Dismiss Notice
Join Physics Forums Today!
The friendliest, high quality science and math community on the planet! Everyone who loves science is here!

Geostationary orbit propagator

  1. Mar 16, 2010 #1
    Hi guys,

    I've been trying to make a longitude and drift rate propagator for a geostationary satellite but the equations do not take into account other perturbing forces apart from the Earth's triaxiality.

    Longitude = Initial Longitude + Initial Drift Rate * Elapsed Time + 0.5 * Longitudinal Acceleration * (Elapsed Time)^2

    Drift Rate = Initial Drift Rate + Longitudinal Acceleration * Elapsed Time

    As you can see, the equations only consider the longitudinal acceleration of the satellite. I've compared the results using these equations from the results given by a flight dynamics software and it seems that there is a large dispcrepancy. I'm thinking that the above equations do not take into account the perturbations caused by the moon and the sun or other perturbations that I don't know about.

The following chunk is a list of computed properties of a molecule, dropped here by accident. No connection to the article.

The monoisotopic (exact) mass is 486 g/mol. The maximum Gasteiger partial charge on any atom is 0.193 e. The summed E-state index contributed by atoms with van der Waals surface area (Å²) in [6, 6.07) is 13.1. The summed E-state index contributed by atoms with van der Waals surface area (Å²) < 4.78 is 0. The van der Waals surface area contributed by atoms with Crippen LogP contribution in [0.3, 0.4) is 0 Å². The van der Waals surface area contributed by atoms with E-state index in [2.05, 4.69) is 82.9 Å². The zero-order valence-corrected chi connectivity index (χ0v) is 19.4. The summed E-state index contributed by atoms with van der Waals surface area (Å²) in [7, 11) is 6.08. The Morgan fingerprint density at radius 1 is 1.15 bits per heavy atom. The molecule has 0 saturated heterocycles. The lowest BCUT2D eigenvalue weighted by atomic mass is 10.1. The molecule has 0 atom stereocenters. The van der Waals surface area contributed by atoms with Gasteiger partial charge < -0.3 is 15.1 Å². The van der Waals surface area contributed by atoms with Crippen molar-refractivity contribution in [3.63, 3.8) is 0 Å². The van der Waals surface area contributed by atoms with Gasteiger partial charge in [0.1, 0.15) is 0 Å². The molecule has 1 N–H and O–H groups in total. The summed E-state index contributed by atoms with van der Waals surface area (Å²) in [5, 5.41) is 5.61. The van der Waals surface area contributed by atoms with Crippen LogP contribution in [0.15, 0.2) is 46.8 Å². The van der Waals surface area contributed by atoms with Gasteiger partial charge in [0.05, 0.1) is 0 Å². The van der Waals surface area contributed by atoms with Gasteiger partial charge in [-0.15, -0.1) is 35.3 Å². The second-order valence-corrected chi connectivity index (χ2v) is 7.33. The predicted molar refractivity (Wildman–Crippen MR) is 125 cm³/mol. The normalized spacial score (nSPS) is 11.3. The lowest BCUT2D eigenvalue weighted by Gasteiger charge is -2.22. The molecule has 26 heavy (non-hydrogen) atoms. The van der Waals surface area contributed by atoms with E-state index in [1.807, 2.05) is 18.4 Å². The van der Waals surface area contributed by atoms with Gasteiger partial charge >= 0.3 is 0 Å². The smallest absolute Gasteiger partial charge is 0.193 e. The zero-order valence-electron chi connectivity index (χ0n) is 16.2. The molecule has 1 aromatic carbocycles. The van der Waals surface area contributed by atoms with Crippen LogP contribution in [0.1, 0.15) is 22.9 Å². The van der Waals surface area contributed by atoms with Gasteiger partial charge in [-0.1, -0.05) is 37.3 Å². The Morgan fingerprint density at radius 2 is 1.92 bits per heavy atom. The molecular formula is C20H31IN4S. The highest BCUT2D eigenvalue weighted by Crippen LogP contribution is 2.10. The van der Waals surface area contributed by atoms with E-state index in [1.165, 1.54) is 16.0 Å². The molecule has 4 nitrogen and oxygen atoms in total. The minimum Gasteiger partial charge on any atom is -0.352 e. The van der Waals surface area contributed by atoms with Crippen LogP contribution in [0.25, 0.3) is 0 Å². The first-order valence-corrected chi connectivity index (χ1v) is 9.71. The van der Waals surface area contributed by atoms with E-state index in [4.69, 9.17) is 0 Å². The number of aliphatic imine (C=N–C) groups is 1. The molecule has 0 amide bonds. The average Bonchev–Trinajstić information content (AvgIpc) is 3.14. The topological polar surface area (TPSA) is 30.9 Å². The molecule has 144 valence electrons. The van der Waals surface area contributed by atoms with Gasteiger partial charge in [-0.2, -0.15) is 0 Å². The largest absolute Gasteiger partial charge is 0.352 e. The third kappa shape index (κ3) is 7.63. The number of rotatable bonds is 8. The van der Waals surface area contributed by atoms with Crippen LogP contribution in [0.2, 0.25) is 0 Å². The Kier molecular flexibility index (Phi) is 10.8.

Can anyone please help me improve the accuracy of the propagator by adding the necessary corrections to the equation? I've been searching the internet for orbit propagators but all I've found are propagators for the orbital elements and the solution is quite complex. I know that the orbital elements can be converted into the longitude and drift rate but all I want is a simple equation that will directly predict the longitude at an elapsed time based from the initial longitude and drift rate.

    Thanks and Regards,
  2. jcsd
  3. Mar 16, 2010 #2

    Filip Larsen

    User Avatar
    Gold Member

    I have not studied the details, but Montenbruck and Gill [1] describes a linearisation of the equations of motions for geostationary satellites that result in a set of ODE's known as Hill's equations or Clohessy-Wiltshire equations that can be integrated to a closed form solution involving secular and periodic oscillations. They also mention some software called GEODA for calculating such satellite tracks.

    Perhaps this can provide you with more information you can search for.

    [1] Satellite Orbits, Montenbruck and Gill, Springer, 2000.
Share this great discussion with others via Reddit, Google+, Twitter, or Facebook